Tuesday, December 14, 2010

Early lighting in New England by Helen Hebard

book cover

Early lighting in New England, 1620-1861
by Helen Brigham Hebard

Hardback: 88 pages
Publisher: The Charles E. Tuttle Company
Released: 1864

Source: Bought at a library book sale.

Book Description, my take:
Antique collector Helen Hebard wrote this presentation to be read at an Antique Collectors' Week-End meeting since she couldn't give it in person due to an illness. She discusses her favorite topic, old lighting devices--specifically those used in New England in 1620 to 1861.

My Review:
Early lighting in New England briefly describes the various ways New Englander's lighted their homes from 1620 to 1861. The author described the various types of lighting and sometimes (especially for splint lights, rush lights, and bayberry candles) described how they were made. There were some brief quotes describing these devices by the people who actually used them.

There were black and white sketches and black and white pictures of the various items, but mainly of the candle holders and lamps. 40 of the 82 pages in this book were completely full of pictures or sketches. Additional, smaller sketches were scattered throughout the text.

The lighting methods covered were wood (log fire, torch, wrought iron cresset or fire basket, splint light); grease lamps (crusies, Betties); rushlights; early candles (tallow, beeswax, bayberry); candle holders; whale and lard lamps; solar and astral lamps; kerosene lamps.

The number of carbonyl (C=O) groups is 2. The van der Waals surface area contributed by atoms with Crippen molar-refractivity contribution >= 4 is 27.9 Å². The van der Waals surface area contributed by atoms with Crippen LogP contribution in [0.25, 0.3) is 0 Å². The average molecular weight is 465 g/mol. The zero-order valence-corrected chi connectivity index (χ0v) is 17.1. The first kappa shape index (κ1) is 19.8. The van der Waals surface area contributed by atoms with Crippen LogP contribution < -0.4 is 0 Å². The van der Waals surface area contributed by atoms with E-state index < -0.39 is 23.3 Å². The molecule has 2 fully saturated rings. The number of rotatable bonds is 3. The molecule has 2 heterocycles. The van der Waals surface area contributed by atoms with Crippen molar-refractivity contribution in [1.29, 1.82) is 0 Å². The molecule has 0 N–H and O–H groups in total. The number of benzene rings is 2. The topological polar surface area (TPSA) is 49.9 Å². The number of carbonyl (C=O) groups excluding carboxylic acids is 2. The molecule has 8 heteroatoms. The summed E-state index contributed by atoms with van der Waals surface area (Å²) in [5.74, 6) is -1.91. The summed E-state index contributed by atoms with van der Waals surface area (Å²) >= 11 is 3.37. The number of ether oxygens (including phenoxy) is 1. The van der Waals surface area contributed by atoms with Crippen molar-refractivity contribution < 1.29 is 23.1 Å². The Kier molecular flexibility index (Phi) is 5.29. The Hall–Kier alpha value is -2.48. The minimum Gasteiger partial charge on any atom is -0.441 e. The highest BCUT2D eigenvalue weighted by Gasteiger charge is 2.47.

It was interesting and easy to follow, but I personally would have enjoyed more details on how the various lighting sources were made and used at the time. Though written for collectors, it didn't give much information about finding or identifying good specimens for antique collections. It's more a brief overview of the various methods used to light New England homes from 1620 to 1861.

If you've read this book, what do you think about it? I'd be honored if you wrote your own opinion of the book in the comments.

Excerpt from Chapter One
Just as the log fire was the first source of light in primitive dwellings where wood was the only fuel, so the hearth fire was an all important and at first the only means of illumination in the homes of our early settlers. The torch, an offshoot of the fire, could be carried about, thus enlarging man's sphere of activity. Staggering however are the number and variety of torches improvised, fashioned or fabricated for outdoor use. They range from strips of blubber, fat bodies of birds and fish, to dried tree limbs or pine knots. Our pioneers utilized what was available and wood was plentiful in the new land.

The wrought-iron cresset or fire basket was a later development of the above methods. It was used throughout the ancient and medieval periods. In early New England the cresset functioned as special purpose lighting. An early reference to the blazing beacon on Boston's highest hill gave it its present name--Beacon Hill.

Splint lights are a refinement of the torch used by many people in many places. These slivers of resinous wood are known here as splints or candlewood and in Scotland as fire-candles. They have been used for centuries wherever suitable wood was plentiful.

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